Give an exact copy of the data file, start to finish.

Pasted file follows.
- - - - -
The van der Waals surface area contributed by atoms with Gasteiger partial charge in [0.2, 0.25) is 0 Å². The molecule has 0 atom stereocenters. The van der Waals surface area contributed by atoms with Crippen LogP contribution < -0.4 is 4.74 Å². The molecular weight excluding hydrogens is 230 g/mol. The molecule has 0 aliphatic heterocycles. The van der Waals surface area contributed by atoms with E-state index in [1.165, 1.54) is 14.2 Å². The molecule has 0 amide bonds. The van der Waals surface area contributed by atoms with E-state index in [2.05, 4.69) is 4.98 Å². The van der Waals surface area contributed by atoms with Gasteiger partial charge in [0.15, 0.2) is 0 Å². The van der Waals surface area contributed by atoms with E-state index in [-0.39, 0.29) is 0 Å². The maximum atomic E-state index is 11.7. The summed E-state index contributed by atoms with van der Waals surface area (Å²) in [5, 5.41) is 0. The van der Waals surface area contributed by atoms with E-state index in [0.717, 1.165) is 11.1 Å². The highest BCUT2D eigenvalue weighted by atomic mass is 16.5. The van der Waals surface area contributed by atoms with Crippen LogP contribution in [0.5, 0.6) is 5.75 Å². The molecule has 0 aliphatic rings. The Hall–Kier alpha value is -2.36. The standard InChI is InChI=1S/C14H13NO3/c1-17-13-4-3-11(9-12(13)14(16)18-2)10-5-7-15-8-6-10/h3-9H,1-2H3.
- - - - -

The van der Waals surface area contributed by atoms with Gasteiger partial charge in [0.2, 0.25) is 0 Å². The molecule has 0 atom stereocenters. The van der Waals surface area contributed by atoms with Crippen LogP contribution < -0.4 is 4.74 Å². The molecular weight excluding hydrogens is 230 g/mol. The molecule has 0 aliphatic heterocycles. The van der Waals surface area contributed by atoms with E-state index in [1.165, 1.54) is 14.2 Å². The molecule has 0 amide bonds. The van der Waals surface area contributed by atoms with E-state index in [2.05, 4.69) is 4.98 Å². The van der Waals surface area contributed by atoms with Gasteiger partial charge in [0.15, 0.2) is 0 Å². The van der Waals surface area contributed by atoms with E-state index in [-0.39, 0.29) is 0 Å². The maximum atomic E-state index is 11.7. The summed E-state index contributed by atoms with van der Waals surface area (Å²) in [5, 5.41) is 0. The van der Waals surface area contributed by atoms with E-state index in [0.717, 1.165) is 11.1 Å². The highest BCUT2D eigenvalue weighted by atomic mass is 16.5. The van der Waals surface area contributed by atoms with Crippen LogP contribution in [0.5, 0.6) is 5.75 Å². The molecule has 0 aliphatic rings. The Hall–Kier alpha value is -2.36. The standard InChI is InChI=1S/C14H13NO3/c1-17-13-4-3-11(9-12(13)14(16)18-2)10-5-7-15-8-6-10/h3-9H,1-2H3.